An old fire station in Chula Vista might see some relief after residents vote to pass Measure P, which will provide the fire department with millions of dollars in funding over the next 10 years.
Station Five is one of nine fire stations in Chula Vista, and one of three buildings that has asbestos. There are also bullet holes through a front window.
"That happened nearly 25 years ago," said Darrell Roberts, President of Chula Vista Firefighters Local 2180.
"The community, they come by often and say we thought this station was closed just by the way it looks," he added.
"We see asbestos issues, we see issues with termites, issues with rotting, roof leaks," said Chula Vista Fire Department (CVFD) Chief Jim Geering.
Chula Vista's City Manager Gary Halbert says these problems are very real and the station is in "desperate need" of being fixed.
But the station isn't just falling apart.
Firefighters told NBC 7 that there are major health concerns that come with working inside, including a broken pipe that is being held together with zip ties and duct tape.
It's designed to carry exhaust from the engine outside but instead is part of the evening meal.
"All that exhaust that was supposed to go to the outside of the fire station was actually getting dispersed above the kitchen where our folks were eating," Roberts said.
But it’s not just Station Five that appears to be falling apart. Next to City Hall, Station One has warning signs of asbestos plastered on the back door.
"We defer that maintenance off year by year and those problems just get bigger and bigger," Geering said.
Meanwhile, Station Nine appears to be closed but firefighters are actually camped out in the back in trailers after a plumbing issue uncovered asbestos.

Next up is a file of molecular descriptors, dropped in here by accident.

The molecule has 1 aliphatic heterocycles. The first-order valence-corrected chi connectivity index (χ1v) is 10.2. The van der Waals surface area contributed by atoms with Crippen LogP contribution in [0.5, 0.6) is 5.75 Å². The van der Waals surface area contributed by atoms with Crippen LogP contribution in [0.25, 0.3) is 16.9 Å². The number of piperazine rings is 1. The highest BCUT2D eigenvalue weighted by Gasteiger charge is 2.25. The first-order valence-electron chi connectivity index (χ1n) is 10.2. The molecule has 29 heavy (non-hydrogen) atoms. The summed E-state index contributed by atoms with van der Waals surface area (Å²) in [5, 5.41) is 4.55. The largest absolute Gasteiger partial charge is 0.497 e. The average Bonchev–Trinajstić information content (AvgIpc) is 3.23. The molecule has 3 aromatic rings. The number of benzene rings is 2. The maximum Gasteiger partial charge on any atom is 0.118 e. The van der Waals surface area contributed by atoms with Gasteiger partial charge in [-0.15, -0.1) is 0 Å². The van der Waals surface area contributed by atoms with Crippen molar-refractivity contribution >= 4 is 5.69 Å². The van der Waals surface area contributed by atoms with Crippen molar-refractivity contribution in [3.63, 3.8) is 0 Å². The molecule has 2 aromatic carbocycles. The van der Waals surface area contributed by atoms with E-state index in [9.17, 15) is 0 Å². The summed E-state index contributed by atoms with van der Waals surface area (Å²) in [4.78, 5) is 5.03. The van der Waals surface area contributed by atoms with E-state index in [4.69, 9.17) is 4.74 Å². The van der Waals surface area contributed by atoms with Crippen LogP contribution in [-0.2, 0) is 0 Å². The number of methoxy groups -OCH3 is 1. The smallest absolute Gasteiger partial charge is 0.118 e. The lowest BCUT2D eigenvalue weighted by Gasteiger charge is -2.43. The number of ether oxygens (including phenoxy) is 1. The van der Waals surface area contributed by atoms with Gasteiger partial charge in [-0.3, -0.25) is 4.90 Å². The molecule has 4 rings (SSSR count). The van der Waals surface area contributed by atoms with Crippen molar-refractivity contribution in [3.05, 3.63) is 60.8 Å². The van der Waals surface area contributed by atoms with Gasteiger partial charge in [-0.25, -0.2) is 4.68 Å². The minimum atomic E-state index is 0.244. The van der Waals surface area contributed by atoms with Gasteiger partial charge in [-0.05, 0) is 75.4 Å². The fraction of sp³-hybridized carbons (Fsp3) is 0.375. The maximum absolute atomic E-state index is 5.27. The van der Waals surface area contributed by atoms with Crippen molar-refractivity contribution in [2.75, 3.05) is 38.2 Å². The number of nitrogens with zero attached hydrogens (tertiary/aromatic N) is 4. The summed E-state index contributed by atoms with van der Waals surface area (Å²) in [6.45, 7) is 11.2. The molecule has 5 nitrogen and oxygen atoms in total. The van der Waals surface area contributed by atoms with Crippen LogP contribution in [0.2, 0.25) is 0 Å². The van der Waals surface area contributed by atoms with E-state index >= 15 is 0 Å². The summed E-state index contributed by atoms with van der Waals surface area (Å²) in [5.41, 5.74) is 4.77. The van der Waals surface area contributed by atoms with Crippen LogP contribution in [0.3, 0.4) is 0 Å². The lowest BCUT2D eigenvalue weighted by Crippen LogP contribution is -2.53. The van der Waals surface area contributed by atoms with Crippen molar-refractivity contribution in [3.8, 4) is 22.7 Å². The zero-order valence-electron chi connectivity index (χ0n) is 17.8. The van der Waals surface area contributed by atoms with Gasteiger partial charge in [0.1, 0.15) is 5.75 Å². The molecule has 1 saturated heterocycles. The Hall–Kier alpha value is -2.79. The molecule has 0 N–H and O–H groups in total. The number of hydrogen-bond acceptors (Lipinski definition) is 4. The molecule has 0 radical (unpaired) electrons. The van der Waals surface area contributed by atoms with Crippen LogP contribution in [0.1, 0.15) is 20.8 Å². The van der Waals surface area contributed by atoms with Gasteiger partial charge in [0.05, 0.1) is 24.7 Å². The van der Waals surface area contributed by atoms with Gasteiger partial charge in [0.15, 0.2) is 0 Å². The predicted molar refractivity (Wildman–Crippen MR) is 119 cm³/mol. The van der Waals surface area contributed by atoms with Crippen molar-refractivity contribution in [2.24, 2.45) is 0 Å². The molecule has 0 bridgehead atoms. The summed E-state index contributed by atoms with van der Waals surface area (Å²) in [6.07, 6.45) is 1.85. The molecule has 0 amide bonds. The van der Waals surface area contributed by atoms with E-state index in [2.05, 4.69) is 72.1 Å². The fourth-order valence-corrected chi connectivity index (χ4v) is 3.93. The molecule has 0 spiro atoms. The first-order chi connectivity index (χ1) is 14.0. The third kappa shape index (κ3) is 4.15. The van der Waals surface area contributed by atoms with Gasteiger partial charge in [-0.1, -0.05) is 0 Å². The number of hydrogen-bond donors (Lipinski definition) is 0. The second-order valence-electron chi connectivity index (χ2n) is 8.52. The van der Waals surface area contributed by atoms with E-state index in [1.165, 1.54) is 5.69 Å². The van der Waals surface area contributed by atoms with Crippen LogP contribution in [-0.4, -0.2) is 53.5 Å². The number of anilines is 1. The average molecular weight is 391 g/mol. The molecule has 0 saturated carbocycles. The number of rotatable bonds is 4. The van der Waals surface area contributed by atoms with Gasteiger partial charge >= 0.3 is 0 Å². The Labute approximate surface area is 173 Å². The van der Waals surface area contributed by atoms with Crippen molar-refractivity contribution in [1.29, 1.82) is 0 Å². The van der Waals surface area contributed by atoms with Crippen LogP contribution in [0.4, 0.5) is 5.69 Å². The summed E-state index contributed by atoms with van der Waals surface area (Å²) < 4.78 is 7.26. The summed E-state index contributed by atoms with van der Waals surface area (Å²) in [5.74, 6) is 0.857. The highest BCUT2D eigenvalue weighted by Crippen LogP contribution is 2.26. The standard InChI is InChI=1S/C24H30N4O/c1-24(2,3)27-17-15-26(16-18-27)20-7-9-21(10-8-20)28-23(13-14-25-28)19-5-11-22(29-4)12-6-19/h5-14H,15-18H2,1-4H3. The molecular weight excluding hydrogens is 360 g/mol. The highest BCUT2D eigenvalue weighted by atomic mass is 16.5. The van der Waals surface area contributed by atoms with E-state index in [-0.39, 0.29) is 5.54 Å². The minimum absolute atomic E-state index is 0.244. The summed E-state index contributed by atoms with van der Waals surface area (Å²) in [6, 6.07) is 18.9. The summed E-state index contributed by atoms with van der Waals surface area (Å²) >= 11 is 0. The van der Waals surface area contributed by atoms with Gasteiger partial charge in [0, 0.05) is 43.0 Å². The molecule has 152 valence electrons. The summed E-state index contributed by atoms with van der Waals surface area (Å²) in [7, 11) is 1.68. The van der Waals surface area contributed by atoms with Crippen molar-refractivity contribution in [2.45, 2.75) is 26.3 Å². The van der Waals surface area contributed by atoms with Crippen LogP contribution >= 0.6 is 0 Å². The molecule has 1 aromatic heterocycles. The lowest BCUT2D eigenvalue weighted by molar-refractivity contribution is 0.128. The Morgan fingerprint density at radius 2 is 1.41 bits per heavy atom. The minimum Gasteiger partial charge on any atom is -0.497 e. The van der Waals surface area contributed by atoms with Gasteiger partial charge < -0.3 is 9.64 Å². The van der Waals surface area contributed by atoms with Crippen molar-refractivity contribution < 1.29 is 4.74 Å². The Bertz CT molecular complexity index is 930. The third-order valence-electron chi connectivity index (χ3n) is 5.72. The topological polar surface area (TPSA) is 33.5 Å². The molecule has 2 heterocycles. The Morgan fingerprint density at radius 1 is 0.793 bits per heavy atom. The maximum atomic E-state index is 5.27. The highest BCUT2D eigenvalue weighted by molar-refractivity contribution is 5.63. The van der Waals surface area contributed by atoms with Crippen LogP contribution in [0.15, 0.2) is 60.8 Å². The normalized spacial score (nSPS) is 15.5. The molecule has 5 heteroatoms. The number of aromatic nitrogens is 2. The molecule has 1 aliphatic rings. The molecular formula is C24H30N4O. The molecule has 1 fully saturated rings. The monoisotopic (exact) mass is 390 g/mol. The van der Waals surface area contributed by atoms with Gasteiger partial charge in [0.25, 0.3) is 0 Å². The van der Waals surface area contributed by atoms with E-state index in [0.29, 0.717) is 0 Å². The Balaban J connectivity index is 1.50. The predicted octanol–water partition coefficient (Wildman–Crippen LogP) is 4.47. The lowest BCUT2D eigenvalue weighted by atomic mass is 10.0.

"It's certainly not what the Fire Chief wants to provide for the employees," Geering said.
Measure P could offer some relief from these issues, giving the CVFD $48 million over the span of 10 years for equipment and building repairs.
"This measure is aimed at the infrastructure itself, it does not include soft costs or personnel costs," Halbert explained.
But firefighters say not adding more hands on deck is a problem that is hurting the community and lengthening response times.
According to Geering, the national response time goal is arriving within four minutes, 90 percent of time. The City of Chula Vista has a response time goal of arriving in seven minutes, 80 percent of the time.
But they've failed to meet that goal now for six years in a row, according to the City’s Growth Management Oversight Commission.
"We want to get to people in time, but without having more firefighters and stations, we're not going to be able to do that," Roberts said.
During a call for a fire, most of the time firefighters are also forced to wait for back up because the national standard says four firefighters should be on every engine.
An issue in the City of Chula Vista, since every fire engine operates with only three firefighters.
"We can't engage in an interior fire fight, unless there's somebody inside or a known rescue, until a second engine shows up. That delays all of our actions. We're not getting to people in time, and ultimately that's the difference between life and death,” Roberts said.
Halbert told NBC 7 that the City will not start getting the money from Measure P until April, 2017. In the meantime they will be meeting with the City Council to work out a spending plan.
He added that the priorities for the CVFD include updating equipment and replacing fire stations, such as Station Five.